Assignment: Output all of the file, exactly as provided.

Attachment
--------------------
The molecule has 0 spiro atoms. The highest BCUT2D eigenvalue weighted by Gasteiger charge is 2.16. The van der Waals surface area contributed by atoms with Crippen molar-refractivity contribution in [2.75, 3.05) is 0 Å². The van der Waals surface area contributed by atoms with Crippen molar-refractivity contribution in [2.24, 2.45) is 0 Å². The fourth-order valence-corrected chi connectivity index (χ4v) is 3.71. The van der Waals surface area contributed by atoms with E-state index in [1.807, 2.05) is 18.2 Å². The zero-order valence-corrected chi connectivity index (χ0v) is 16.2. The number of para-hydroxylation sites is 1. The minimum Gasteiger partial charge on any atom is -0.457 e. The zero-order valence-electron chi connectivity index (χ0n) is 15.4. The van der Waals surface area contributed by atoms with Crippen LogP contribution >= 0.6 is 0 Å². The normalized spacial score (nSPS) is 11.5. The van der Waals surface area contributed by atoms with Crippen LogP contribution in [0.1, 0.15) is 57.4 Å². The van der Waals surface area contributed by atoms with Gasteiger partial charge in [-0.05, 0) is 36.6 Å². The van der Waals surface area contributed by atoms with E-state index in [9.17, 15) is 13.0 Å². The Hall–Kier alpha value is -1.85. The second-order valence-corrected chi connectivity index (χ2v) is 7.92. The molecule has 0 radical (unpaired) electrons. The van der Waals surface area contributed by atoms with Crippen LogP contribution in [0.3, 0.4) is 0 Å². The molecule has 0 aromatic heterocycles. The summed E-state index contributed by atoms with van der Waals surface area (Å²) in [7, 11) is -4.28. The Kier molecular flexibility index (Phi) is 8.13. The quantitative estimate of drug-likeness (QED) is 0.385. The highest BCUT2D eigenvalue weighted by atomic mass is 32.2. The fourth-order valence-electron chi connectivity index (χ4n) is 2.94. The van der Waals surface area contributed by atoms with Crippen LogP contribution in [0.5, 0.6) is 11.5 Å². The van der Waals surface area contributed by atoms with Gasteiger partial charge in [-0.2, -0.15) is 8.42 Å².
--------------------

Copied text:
The molecule has 0 spiro atoms. The highest BCUT2D eigenvalue weighted by Gasteiger charge is 2.16. The van der Waals surface area contributed by atoms with Crippen molar-refractivity contribution in [2.75, 3.05) is 0 Å². The van der Waals surface area contributed by atoms with Crippen molar-refractivity contribution in [2.24, 2.45) is 0 Å². The fourth-order valence-corrected chi connectivity index (χ4v) is 3.71. The van der Waals surface area contributed by atoms with E-state index in [1.807, 2.05) is 18.2 Å². The zero-order valence-corrected chi connectivity index (χ0v) is 16.2. The number of para-hydroxylation sites is 1. The minimum Gasteiger partial charge on any atom is -0.457 e. The zero-order valence-electron chi connectivity index (χ0n) is 15.4. The van der Waals surface area contributed by atoms with Crippen LogP contribution >= 0.6 is 0 Å². The normalized spacial score (nSPS) is 11.5. The van der Waals surface area contributed by atoms with Crippen LogP contribution in [0.1, 0.15) is 57.4 Å². The van der Waals surface area contributed by atoms with Gasteiger partial charge in [-0.05, 0) is 36.6 Å². The van der Waals surface area contributed by atoms with E-state index in [9.17, 15) is 13.0 Å². The Hall–Kier alpha value is -1.85. The second-order valence-corrected chi connectivity index (χ2v) is 7.92. The molecule has 0 radical (unpaired) electrons. The van der Waals surface area contributed by atoms with Crippen LogP contribution in [0.3, 0.4) is 0 Å². The molecule has 0 aromatic heterocycles. The summed E-state index contributed by atoms with van der Waals surface area (Å²) in [7, 11) is -4.28. The Kier molecular flexibility index (Phi) is 8.13. The quantitative estimate of drug-likeness (QED) is 0.385. The highest BCUT2D eigenvalue weighted by atomic mass is 32.2. The fourth-order valence-electron chi connectivity index (χ4n) is 2.94. The van der Waals surface area contributed by atoms with Crippen LogP contribution in [0.5, 0.6) is 11.5 Å². The van der Waals surface area contributed by atoms with Gasteiger partial charge in [-0.2, -0.15) is 8.42 Å².